• Hoist by His Own Petard: In the finale, Topcliffe invites his superiors to watch Will's commissioned play and proudly proclaims the main character to be based on himself. The only issue: the play in question is Richard III, and the officials are horrified by Will's depraved portrayal of the man, even going so far as to cancel Topcliffe's upcoming promotion.
  • Homoerotic Subtext: There's some major Belligerent Sexual Tension going on between Will and Kit Marlowe.
  • I Didn't Mean to Turn You On: After some goading from Kit (channelling his inner Mephistopheles) slightly drunk Will grabs him by the shirt and throws him on the table, getting right in his face. Kit, being Kit, loves this while Will appears to have something of a sexuality crisis.
  • I Don't Want to Ruin Our Friendship: Richard's reason for not pursuing a relationship with Molly.
  • Illegal Religion: A major plot point.
  • Incompatible Orientation: Richard believes this to be the case when his attempts at wooing Emilia fall flat. There are some implications that he might be onto something.
  • It Will Never Catch On: "Who would want a play by William Shakespeare?"
  • Kick the Dog: Topcliffe's snide exchange with Presto in episode 1 after he turns in Will as a Catholic—the guy is a high-ranking official of the queen and could certainly have afforded to pay Presto as a reward, but instead just equivocates his way out of it.
  • Ladykiller in Love: How Richard's feelings for Molly are presented.
  • Leaving You to Find Myself: Alice during the last few minutes of the finale.
  • Love-Obstructing Parents: The Burbages, for understandable reasons.
  • Making Love in All the Wrong Places: Will and Alice have loud sex in Hell, a.k.a. the space under the stage. While her mother is showing her would-be suitor around in the theatre.
  • Manipulative Bastard: For such an earnest guy, Will can be this just as much as Kit is, managing to succesfully play both Topcliffe and Kit himself during the course of the series.
  • Mr. Fanservice/Shameless Fanservice Guy: Kit appears in the buff in more than one episode. Other characters generally fail to ask him to put some clothes on, even when his nudity might be considered inappropriate for the situation.
  • The Muse: Alice for Will, Emerson for Kit.
  • Nice Job Breaking It, Hero: Will breaks Alice's heart at her mother's request, thinking that it would prevent her from throwing her life away for their affair. It actually drives her right into Father Southwell's dangerous cause and leads her to convert to Catholicism, eventually getting captured and tortured by Topcliffe. Then, she decides to leave her family and the theater to flee the country with Father Southwell. Definitely not the effect that Will or Mrs. Burbage had in mind.
  • Obfuscating Stupidity: Will pretends to be too simple to write a Southwell-bashing play for Topcliffe.
  • One True Love: Will considers Alice to be this to him.
  • Parental Substitute: Will to Presto during the last few episodes.
  • Posthumous Character: Will's martyred uncle, who spends his time as a ghost berating his nephew for his various misdeeds and lapsed Catholicism. It's unclear whether the ghost is real or just Will's hallucination.
  • Purely Aesthetic Era: Mixes 1970s glam rock/punk music and aesthetics with the Elizabethan era in similar manner as A Knight's Tale.
  • Revenge Before Reason: Presto declares that he will kill Topcliffe after he murders his sister, despite the fact that it would probably get himself killed. Will talks him out of it, and then proceeds to do the exact same thing when he finds out that Alice was tortured. Luckily she convinces him to stick with his plan to discredit Topcliffe instead.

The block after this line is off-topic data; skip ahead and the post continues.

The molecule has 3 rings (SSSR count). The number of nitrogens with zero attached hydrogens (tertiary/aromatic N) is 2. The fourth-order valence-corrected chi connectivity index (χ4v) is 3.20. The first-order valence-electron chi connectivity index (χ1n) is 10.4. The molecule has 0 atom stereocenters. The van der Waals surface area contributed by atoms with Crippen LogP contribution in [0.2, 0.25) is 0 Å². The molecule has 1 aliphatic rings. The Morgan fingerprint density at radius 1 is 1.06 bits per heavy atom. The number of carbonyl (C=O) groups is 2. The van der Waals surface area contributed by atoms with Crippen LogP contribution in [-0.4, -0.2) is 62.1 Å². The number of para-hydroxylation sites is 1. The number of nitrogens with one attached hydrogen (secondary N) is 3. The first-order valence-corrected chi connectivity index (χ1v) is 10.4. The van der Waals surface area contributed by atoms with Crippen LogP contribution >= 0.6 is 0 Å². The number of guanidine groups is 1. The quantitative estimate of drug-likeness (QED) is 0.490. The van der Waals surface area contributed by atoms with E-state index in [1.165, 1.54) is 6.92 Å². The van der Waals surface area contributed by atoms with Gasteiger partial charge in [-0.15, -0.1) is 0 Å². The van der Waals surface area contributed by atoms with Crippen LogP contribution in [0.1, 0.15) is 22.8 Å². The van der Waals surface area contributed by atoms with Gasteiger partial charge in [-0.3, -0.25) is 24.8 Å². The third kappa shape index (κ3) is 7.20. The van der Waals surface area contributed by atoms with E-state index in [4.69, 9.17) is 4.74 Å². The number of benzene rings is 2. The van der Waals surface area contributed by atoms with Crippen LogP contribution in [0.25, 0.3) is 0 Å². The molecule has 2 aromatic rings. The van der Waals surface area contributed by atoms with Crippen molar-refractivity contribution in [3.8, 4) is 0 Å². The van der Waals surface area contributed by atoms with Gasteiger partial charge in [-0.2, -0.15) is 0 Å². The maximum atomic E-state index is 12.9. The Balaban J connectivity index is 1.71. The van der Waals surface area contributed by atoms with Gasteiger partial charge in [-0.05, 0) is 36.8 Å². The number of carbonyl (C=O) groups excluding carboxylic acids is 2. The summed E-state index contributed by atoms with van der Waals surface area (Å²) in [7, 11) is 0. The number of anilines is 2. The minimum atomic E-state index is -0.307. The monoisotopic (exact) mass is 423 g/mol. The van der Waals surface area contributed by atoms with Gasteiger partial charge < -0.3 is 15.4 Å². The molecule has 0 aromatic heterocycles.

• Shout-Out to Shakespeare: Obviously.
  • Show Within a Show: Pretty hard to avoid in a series about a famous playwright. Most notably used in the finale.
  • Shown Their Work: Despite some (often very deliberate) anachronisms, the show is very well researched, often delving into lesser known facts or theories about the period and the life of its titular character.
  • Spooky Séance: Episode 4 contains a hell-raising variation of this, as entertainment for the School of Night. It's not quite historically accurate, as the real John Dee would be horrified by such a base display of magic and the real Edward Kelley, in addition to never being a part of the School of Night, was in Prague at the time the show is set, but it's a delightfully disturbing sequence.
  • Stalker with a Crush: Kit certainly comes across as this at times.
  • Star-Crossed Lovers
  • Sweet Polly Oliver: Alice often dresses as a boy for safety and convenience, possibly inspiring some of Will's female characters.
  • The Fundamentalist: Topcliffe, without a doubt. The show hints that he may be Hiding Behind Religion as well in order to justify his sadistic love of torture.
    • Father Southwell is an example of a somewhat milder version of this trope.
  • Trauma Conga Line: Essentially what the last five episodes are—and it applies to almost every major character. Will, Alice, Presto, Kit, Richard... Apparently 16th century London was a bit of a mess.
  • Very Loosely Based on a True Story: The show could be said to be doing the same thing to Shakespeare's life as he himself did to many historical characters that predated him.
  • Well-Intentioned Extremist: Robert Southwell.
  • Writer's Block Montage: Kit has considerable trouble inspiring Doctor Faustus out of himself.
  • You Are Worth Hell: Kit to his lover, who he calls "my king".
  • You Should Have Died Instead: Will's Catholicism leads to Baxter's death and Alice's torture, while he gets off (mostly) scot-free. Understandably, the Burbages aren't very happy about this.